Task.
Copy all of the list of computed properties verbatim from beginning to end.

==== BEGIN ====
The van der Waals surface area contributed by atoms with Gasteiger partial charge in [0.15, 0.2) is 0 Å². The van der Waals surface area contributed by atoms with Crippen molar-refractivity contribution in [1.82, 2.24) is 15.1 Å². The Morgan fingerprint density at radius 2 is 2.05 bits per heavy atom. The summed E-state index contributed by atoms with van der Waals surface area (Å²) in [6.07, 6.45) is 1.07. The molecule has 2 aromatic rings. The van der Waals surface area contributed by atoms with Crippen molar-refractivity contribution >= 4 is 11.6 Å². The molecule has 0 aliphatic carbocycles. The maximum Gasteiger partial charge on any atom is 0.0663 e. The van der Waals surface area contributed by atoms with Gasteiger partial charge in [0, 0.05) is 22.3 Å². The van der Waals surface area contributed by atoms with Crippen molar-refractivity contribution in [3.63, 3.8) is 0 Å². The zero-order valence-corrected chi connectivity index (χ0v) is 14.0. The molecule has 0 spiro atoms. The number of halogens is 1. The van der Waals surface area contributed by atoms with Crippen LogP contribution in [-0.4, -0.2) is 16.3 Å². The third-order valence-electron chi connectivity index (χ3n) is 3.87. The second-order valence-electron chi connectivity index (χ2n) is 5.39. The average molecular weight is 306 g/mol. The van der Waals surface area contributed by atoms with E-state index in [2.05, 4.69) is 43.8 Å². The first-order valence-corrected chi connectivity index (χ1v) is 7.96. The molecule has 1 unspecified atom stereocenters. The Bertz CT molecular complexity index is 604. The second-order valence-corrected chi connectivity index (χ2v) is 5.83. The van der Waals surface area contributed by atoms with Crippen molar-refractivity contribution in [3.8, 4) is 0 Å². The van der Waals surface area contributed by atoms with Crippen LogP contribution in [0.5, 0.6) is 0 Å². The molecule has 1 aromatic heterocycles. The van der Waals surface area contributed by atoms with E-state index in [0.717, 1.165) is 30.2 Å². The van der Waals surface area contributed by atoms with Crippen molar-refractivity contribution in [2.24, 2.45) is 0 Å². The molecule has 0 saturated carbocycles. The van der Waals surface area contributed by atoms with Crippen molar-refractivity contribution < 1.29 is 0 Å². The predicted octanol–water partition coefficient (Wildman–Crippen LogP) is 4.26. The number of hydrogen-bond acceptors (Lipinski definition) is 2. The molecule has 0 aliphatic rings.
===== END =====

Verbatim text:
The van der Waals surface area contributed by atoms with Gasteiger partial charge in [0.15, 0.2) is 0 Å². The van der Waals surface area contributed by atoms with Crippen molar-refractivity contribution in [1.82, 2.24) is 15.1 Å². The Morgan fingerprint density at radius 2 is 2.05 bits per heavy atom. The summed E-state index contributed by atoms with van der Waals surface area (Å²) in [6.07, 6.45) is 1.07. The molecule has 2 aromatic rings. The van der Waals surface area contributed by atoms with Crippen molar-refractivity contribution >= 4 is 11.6 Å². The molecule has 0 aliphatic carbocycles. The maximum Gasteiger partial charge on any atom is 0.0663 e. The van der Waals surface area contributed by atoms with Gasteiger partial charge in [0, 0.05) is 22.3 Å². The van der Waals surface area contributed by atoms with Crippen molar-refractivity contribution in [3.63, 3.8) is 0 Å². The zero-order valence-corrected chi connectivity index (χ0v) is 14.0. The molecule has 0 spiro atoms. The number of halogens is 1. The van der Waals surface area contributed by atoms with Crippen LogP contribution in [-0.4, -0.2) is 16.3 Å². The third-order valence-electron chi connectivity index (χ3n) is 3.87. The second-order valence-electron chi connectivity index (χ2n) is 5.39. The average molecular weight is 306 g/mol. The van der Waals surface area contributed by atoms with E-state index in [2.05, 4.69) is 43.8 Å². The first-order valence-corrected chi connectivity index (χ1v) is 7.96. The molecule has 1 unspecified atom stereocenters. The Bertz CT molecular complexity index is 604. The second-order valence-corrected chi connectivity index (χ2v) is 5.83. The van der Waals surface area contributed by atoms with Crippen molar-refractivity contribution in [3.8, 4) is 0 Å². The van der Waals surface area contributed by atoms with Crippen LogP contribution in [0.5, 0.6) is 0 Å². The molecule has 1 aromatic heterocycles. The van der Waals surface area contributed by atoms with E-state index in [0.717, 1.165) is 30.2 Å². The van der Waals surface area contributed by atoms with Crippen molar-refractivity contribution in [2.24, 2.45) is 0 Å². The molecule has 0 saturated carbocycles. The van der Waals surface area contributed by atoms with Crippen molar-refractivity contribution < 1.29 is 0 Å². The predicted octanol–water partition coefficient (Wildman–Crippen LogP) is 4.26. The number of hydrogen-bond acceptors (Lipinski definition) is 2. The molecule has 0 aliphatic rings.